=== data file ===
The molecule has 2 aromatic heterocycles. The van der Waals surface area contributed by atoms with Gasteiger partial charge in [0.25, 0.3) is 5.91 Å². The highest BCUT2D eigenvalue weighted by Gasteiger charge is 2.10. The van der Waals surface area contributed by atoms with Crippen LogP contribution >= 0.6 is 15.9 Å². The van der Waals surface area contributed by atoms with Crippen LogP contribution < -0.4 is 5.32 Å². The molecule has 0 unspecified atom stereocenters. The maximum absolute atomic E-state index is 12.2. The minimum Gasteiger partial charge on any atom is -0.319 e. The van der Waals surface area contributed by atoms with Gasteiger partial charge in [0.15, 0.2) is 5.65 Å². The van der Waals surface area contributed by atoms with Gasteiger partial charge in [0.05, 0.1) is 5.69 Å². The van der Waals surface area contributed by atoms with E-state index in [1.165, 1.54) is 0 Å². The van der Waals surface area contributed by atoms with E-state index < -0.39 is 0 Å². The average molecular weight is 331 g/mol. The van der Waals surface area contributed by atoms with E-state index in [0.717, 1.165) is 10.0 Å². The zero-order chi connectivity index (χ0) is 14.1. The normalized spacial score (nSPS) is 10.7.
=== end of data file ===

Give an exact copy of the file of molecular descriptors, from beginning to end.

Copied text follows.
The molecule has 2 aromatic heterocycles. The van der Waals surface area contributed by atoms with Gasteiger partial charge in [0.25, 0.3) is 5.91 Å². The highest BCUT2D eigenvalue weighted by Gasteiger charge is 2.10. The van der Waals surface area contributed by atoms with Crippen LogP contribution >= 0.6 is 15.9 Å². The van der Waals surface area contributed by atoms with Crippen LogP contribution < -0.4 is 5.32 Å². The molecule has 0 unspecified atom stereocenters. The maximum absolute atomic E-state index is 12.2. The minimum Gasteiger partial charge on any atom is -0.319 e. The van der Waals surface area contributed by atoms with Gasteiger partial charge in [0.15, 0.2) is 5.65 Å². The van der Waals surface area contributed by atoms with Gasteiger partial charge in [0.05, 0.1) is 5.69 Å². The van der Waals surface area contributed by atoms with E-state index in [1.165, 1.54) is 0 Å². The van der Waals surface area contributed by atoms with E-state index < -0.39 is 0 Å². The average molecular weight is 331 g/mol. The van der Waals surface area contributed by atoms with E-state index in [0.717, 1.165) is 10.0 Å². The zero-order chi connectivity index (χ0) is 14.1. The normalized spacial score (nSPS) is 10.7.